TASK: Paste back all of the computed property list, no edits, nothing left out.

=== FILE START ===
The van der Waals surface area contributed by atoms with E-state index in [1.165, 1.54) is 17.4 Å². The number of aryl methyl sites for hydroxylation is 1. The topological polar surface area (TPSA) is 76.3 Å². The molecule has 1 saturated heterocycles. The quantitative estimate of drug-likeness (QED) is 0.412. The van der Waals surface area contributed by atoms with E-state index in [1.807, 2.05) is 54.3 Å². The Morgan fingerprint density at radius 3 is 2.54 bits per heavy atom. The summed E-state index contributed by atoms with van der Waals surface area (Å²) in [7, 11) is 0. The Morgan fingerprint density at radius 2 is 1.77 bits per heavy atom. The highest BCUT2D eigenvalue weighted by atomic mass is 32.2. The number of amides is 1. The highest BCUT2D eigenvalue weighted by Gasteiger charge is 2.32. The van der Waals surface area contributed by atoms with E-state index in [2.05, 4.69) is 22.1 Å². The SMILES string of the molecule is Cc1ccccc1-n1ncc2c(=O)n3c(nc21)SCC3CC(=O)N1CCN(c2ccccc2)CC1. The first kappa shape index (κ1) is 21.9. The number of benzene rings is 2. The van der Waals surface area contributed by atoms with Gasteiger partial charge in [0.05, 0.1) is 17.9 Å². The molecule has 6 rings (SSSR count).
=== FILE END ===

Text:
The van der Waals surface area contributed by atoms with E-state index in [1.165, 1.54) is 17.4 Å². The number of aryl methyl sites for hydroxylation is 1. The topological polar surface area (TPSA) is 76.3 Å². The molecule has 1 saturated heterocycles. The quantitative estimate of drug-likeness (QED) is 0.412. The van der Waals surface area contributed by atoms with E-state index in [1.807, 2.05) is 54.3 Å². The Morgan fingerprint density at radius 3 is 2.54 bits per heavy atom. The summed E-state index contributed by atoms with van der Waals surface area (Å²) in [7, 11) is 0. The Morgan fingerprint density at radius 2 is 1.77 bits per heavy atom. The highest BCUT2D eigenvalue weighted by atomic mass is 32.2. The number of amides is 1. The highest BCUT2D eigenvalue weighted by Gasteiger charge is 2.32. The van der Waals surface area contributed by atoms with E-state index in [2.05, 4.69) is 22.1 Å². The SMILES string of the molecule is Cc1ccccc1-n1ncc2c(=O)n3c(nc21)SCC3CC(=O)N1CCN(c2ccccc2)CC1. The first kappa shape index (κ1) is 21.9. The number of benzene rings is 2. The van der Waals surface area contributed by atoms with Gasteiger partial charge in [0.05, 0.1) is 17.9 Å². The molecule has 6 rings (SSSR count).